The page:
Romanian winter traditions

Christmas fair in Sibiu, Romania

Romanian winter traditions

It starts looking a lot like Christmas right around December 6th in Romania. On the night before St Nicholas’ Day, all the children polish their boots in the hopes that St Nicholas will visit them and drop some candy and sometimes toys too in the boots.

St Nicholas morning (December 6th)

Kids who clean their boots on the night before St Nicholas will get sweets and toys.

Except for the sweets on St Nicholas Day, Romanian people are observing the Christmas lent which usually lasts from mid November until Christmas Eve. That means they give up meat, dairy, and eggs. Unlike Easter Lent, Romanians are significantly less strict about the lent in the days immediately before Christmas.

The next important day for the winter traditions is St Ignatius on December 20th. Ignat is a black day for pigs. Romanians love to eat pork during the winter holidays and they have a whole tradition around the slaughtering of the pig at Ignat. If the lambs sacrifice at Easter is utterly useless and cruel, the pig sacrifice has some sort of utility. Romanians rely on their own resources to prepare for the winter. For instance they chose to pickle, cook fruit preserves, store vegetable and meat in the fridge or basement over buying all that stuff from the market. It’s the same thing with pork meat. They raise and feed the pig for an entire year and sacrifice the poor guy at Ignat. After they slaughter the pig with a swift knife cut of the jugular, they start preparing the meat for storage. If I am to choose between pork meat from factory farms and the one coming from Ignat, I’d chose the lesser evil. Another thing to notice is that this a tradition that happens in the country side only and for the most part people try to minimize the pain and panic of the pig. Unfortunately this is not a regulated practice so there are some bad apples out there who taunt the pig before slaughter. If you feel brave watch this video of a traditional Ignat pig slaughter:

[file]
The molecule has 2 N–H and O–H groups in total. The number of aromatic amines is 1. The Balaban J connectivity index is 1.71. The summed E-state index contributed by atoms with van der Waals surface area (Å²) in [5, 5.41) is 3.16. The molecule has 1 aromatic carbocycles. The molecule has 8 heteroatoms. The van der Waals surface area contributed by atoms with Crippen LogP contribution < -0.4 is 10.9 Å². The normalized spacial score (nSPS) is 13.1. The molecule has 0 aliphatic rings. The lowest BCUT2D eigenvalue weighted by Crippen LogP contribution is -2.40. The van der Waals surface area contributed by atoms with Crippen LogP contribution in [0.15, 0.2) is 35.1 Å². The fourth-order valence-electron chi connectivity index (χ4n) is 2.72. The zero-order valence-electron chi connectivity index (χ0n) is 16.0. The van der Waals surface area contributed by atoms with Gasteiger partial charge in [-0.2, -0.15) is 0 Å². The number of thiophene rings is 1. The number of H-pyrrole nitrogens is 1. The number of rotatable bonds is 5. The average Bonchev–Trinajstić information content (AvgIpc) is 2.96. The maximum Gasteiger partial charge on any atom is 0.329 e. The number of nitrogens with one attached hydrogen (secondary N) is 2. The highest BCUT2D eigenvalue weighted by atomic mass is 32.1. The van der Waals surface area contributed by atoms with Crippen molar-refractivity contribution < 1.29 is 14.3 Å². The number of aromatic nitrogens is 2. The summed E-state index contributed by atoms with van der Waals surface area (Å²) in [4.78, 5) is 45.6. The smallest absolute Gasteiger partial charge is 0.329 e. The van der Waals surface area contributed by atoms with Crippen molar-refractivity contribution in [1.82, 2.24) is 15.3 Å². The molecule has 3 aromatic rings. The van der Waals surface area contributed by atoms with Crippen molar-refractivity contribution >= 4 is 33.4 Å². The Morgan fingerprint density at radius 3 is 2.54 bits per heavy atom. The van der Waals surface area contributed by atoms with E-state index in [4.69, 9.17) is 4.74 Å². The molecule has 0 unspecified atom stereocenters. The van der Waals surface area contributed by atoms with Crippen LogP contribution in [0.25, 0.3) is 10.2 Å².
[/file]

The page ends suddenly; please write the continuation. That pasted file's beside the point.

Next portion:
The week before Christmas women prepare the home for the holidays. They clean the house throughly and they make tons of food and sweets. The Christmas feast is the most decadent feast conceived by Romanian people. If you decide to visit a Romanian family during Christmas make sure you have loose pants and extra holes in the belt.